Do R&D Subsidies Stimulate or Displace Private R&D? Evidence from Israel
In evaluating the effect of an R&D subsidy we need to know what the subsidized firm would have spent on R&D had it not received the subsidy. Using data on Israeli manufacturing firms in the 1990s we find evidence suggesting that the R&D subsidies granted by the Ministry of Industry and Trade stimulated long-run company-financed R&D expenditures: their long-run elasticity with respect to R&D subsidies is 0.22. At the means of the data, an extra dollar of R&D subsidies increases long-run company-financed R&D expenditures by 41 cents (total R&D expenditures increase by 1.41 dollars). Although the magnitude of this effect is large enough to justify the existence of the subsidy program, it is lower than expected given the dollar-by-dollar matching upon which most subsidized projects are based. This less than full' effect reflects two forces: first, subsidies are sometimes granted to projects that would have been undertaken even in the absence of the subsidy and, second, firms adjust their portfolio of R&D projects-closing or slowing down non-subsidized projects-after the subsidy is received.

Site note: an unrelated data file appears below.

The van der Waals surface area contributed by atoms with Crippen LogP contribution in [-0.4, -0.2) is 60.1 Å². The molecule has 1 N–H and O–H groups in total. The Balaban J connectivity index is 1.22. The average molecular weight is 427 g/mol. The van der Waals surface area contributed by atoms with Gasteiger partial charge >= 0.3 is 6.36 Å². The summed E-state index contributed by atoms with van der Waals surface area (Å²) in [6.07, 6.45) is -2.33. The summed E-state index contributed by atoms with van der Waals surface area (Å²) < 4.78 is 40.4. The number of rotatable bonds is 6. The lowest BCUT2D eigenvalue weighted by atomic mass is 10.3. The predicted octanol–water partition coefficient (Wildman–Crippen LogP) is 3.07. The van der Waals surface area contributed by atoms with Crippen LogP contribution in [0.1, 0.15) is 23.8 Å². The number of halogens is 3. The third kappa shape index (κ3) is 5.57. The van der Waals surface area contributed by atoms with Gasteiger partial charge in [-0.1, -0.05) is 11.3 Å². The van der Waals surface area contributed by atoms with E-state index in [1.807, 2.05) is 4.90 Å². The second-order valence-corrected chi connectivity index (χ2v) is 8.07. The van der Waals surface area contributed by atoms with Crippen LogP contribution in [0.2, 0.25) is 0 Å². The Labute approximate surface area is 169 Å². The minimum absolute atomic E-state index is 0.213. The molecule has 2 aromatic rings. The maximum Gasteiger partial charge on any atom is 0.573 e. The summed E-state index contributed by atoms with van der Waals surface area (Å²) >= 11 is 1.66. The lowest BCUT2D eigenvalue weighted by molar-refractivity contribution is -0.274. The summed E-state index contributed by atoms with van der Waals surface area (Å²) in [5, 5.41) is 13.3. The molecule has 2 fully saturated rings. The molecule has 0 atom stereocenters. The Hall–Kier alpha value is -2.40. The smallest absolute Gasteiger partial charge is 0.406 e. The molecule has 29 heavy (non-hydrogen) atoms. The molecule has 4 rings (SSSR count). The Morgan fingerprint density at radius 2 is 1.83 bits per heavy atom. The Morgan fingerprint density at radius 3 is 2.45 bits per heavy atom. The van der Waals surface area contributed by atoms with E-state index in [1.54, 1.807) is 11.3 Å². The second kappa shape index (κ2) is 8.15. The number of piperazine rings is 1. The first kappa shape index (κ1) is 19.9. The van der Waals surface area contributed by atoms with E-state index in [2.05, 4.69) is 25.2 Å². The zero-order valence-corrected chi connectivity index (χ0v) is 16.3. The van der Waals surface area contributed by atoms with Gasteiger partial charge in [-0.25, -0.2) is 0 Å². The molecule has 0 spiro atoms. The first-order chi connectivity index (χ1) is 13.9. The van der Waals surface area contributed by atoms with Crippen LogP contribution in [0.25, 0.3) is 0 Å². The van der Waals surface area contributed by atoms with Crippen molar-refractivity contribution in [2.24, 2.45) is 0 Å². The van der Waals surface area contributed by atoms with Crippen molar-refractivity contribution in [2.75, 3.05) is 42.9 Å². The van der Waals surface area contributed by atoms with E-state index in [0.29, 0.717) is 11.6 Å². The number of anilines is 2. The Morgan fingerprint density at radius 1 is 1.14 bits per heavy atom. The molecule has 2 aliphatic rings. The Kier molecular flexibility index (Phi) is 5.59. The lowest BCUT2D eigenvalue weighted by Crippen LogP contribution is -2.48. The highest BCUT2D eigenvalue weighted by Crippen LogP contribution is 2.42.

Document Object Identifier (DOI): 10.3386/w7943
Published: Lach, Saul, 2002. "Do R&D Subsidies Stimulate or Displace Private R&D? Evidence from Israel," Journal of Industrial Economics, Blackwell Publishing, vol. 50(4), pages 369-90, December.
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